story and photos by Emily Hilley-Sierzchula, special to The City Wire
The John Q. Hammons Center was jam-packed Saturday night (April 26) with more than 1,000 people for the 12th Starlight Gala, which benefitted the Northwest Arkansas Children’s Shelter.
People enjoyed dinner, drinks, live and silent auctions, and a performance by the award-winning country duo Thompson Square. The event is expected to raise $450,000, said Greg Russell, director of marketing for the NWACS. The proceeds amount to 13% of the shelter’s operating budget; 25% of the $3.4 million yearly costs comes from the state.
The NWACS has been a transitional shelter for abused and neglected children since 1993. Some of the kids were able to attend the Thompson Square’s sound check earlier in the day and “ended up having a mini-concert with the band,” Russell said.
“One of the kids jumped off stage and said, ‘I’m a rock star!,’” he said.
Funds raised came from sponsorships, donations and auctions, Russell said. The live auction generated large bills for the shelter, including a vacation package to a castle in France that sold for $14,000, and a vacation to the Mexican Riviera for $13,000.
The “special appeal” by Dick Trammel, philanthropist and Arkansas Highway Commission member, is a substantial part of the fundraising.
“Last year our goal was $50,000, and people contributed $100,000” in additional donations, Russell said. “We love Dick Trammel. He’s been an important part of the shelter almost since the beginning. … I don’t know what kind of special pixie dust he has, but he can really inspire people to take out the checkbook.”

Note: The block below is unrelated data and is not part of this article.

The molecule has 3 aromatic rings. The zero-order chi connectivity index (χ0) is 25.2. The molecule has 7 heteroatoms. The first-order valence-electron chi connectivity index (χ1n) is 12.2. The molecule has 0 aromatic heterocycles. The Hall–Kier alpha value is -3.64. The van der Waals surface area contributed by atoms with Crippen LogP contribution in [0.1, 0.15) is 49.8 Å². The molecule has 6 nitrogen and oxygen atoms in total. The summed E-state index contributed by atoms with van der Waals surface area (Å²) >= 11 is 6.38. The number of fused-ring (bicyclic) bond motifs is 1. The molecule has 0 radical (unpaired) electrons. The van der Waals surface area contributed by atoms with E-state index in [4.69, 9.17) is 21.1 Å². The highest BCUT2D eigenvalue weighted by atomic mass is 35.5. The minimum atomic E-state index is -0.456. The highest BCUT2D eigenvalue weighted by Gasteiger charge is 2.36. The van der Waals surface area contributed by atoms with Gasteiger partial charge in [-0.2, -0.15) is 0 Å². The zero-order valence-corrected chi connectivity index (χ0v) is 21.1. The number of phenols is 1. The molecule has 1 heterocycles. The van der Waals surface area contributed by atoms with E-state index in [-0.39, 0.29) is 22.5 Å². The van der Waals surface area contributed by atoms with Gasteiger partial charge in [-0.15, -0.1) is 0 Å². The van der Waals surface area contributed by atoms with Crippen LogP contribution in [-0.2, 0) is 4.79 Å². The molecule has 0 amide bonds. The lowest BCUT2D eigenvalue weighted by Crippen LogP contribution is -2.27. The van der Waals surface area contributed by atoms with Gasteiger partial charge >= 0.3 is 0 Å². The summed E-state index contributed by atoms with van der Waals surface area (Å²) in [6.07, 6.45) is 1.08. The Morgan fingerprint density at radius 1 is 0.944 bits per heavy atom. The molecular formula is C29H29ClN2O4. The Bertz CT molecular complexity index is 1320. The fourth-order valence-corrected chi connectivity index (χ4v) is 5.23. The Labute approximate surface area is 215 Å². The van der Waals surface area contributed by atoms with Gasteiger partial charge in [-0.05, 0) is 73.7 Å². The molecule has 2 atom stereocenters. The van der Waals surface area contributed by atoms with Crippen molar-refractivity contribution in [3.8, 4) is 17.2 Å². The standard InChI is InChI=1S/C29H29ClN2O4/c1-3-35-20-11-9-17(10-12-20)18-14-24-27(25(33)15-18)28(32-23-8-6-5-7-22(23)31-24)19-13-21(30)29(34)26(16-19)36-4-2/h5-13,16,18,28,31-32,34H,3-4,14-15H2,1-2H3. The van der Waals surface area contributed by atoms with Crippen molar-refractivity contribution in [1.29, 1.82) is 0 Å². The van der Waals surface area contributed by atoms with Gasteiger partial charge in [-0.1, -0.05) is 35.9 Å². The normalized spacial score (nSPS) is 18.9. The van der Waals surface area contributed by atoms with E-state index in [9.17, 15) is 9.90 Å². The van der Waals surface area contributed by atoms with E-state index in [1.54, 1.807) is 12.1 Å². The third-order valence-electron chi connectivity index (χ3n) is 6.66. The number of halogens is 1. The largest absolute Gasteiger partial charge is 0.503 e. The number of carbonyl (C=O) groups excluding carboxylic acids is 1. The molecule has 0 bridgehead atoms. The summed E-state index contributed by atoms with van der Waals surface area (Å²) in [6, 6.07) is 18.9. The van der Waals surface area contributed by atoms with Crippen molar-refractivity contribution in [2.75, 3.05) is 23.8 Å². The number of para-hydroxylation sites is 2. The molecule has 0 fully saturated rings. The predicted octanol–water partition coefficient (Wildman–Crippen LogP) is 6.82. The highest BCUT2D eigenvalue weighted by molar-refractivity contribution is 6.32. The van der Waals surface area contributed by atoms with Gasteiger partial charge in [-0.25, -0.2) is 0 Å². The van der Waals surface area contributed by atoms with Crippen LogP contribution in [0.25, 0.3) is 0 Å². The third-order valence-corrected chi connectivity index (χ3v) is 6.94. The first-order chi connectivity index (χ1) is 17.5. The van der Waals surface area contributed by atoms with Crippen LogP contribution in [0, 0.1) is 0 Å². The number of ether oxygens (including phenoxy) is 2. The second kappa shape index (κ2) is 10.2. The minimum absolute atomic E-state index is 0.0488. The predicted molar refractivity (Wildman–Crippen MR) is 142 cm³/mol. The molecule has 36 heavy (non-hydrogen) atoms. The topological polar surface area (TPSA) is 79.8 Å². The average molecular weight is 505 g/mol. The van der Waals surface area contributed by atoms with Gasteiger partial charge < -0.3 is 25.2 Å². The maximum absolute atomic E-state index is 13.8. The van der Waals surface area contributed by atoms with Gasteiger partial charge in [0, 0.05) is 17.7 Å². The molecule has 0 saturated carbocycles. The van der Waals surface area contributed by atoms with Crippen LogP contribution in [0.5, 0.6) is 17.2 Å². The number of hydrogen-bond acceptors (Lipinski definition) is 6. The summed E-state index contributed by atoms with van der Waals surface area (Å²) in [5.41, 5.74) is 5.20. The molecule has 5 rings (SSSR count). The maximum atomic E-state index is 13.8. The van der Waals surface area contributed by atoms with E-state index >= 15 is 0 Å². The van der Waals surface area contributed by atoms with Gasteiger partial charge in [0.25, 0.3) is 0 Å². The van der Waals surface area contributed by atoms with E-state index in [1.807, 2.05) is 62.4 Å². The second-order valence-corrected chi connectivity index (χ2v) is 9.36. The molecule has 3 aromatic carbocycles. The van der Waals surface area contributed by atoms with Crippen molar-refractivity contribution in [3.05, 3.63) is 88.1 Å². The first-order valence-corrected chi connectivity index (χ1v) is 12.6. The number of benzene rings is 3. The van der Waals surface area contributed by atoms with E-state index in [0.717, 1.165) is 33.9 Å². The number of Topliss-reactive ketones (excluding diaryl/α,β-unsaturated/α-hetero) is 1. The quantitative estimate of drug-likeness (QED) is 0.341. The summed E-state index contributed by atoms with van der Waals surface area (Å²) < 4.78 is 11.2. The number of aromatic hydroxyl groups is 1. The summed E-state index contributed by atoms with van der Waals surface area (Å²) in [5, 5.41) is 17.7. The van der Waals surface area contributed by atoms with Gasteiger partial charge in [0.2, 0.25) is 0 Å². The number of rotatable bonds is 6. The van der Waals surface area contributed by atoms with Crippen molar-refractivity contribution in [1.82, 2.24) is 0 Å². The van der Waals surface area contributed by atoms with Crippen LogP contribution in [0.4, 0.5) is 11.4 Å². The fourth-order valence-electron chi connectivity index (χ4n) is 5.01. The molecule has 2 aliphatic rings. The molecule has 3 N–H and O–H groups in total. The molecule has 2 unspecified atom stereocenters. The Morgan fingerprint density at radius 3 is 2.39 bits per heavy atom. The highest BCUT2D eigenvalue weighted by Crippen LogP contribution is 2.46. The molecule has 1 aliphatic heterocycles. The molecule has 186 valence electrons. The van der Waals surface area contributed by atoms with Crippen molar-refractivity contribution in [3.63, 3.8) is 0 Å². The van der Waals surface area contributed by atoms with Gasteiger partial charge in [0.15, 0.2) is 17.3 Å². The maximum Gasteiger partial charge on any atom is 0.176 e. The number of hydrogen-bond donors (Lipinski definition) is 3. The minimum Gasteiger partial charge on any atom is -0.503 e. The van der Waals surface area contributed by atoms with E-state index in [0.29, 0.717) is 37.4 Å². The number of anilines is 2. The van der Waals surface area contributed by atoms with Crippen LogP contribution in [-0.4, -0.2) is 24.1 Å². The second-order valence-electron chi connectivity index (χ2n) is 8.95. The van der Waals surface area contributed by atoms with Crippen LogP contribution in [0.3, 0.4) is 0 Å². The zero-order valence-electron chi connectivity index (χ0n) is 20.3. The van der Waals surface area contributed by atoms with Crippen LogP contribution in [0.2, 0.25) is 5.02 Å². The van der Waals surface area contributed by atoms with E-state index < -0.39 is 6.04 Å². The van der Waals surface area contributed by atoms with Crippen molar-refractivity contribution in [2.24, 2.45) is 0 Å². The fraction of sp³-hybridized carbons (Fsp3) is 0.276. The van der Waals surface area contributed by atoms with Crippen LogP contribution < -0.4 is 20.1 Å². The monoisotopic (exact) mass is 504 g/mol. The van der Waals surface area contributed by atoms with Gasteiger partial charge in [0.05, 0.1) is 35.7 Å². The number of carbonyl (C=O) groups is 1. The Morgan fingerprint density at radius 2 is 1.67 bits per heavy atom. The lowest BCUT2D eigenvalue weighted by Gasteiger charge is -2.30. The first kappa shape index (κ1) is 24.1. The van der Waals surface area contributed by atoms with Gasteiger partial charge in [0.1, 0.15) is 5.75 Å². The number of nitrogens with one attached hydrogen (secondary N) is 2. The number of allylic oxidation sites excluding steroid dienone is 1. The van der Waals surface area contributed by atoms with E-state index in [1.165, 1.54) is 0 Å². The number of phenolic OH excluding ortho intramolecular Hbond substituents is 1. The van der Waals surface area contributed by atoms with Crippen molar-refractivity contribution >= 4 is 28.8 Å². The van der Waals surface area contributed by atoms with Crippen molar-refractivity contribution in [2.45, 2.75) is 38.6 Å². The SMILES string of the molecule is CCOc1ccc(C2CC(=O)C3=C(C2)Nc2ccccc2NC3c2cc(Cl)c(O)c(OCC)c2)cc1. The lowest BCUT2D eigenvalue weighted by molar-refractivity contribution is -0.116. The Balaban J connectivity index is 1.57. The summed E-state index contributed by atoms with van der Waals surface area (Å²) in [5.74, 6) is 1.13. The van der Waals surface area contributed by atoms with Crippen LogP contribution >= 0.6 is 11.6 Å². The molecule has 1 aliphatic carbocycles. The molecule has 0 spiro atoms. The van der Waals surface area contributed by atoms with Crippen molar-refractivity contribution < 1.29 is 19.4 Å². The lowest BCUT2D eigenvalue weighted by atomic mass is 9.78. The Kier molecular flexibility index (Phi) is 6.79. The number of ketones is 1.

The program highlighted how the shelter uses holistic case management methods to help children in a short amount of time. Each child gets a unique case plan that addresses all potential needs: medical, dental, emotional, social and educational.
“It cuts across all aspects of what we do for the kids,” he said. “It’s one of the key programs that makes a difference in changing the direction of their lives.”
One of the speakers was Megan Anthony, who was a resident at the shelter ten years ago.
“She saw the downward spiral that her mother went into because of mental and substance abuse problems,” Russell said.
Anthony occasionally encounters her mother, who is now homeless, “and it’s just heartbreaking for her [Anthony]. She’s done all she can do to help her.”
Anthony is on the logistics team at Wal-Mart and an officer in the Arkansas National Guard.
“About 80% of the kids who come to us are victims of ‘environmental neglect,’ which is just a fancy way of saying the parents aren’t meeting the child’s basic needs,” Russell explained. “We teach them the routines and skills they’ll need in foster care, which is where most of them go after they leave here.”
The event also had a record number of sponsors at 66.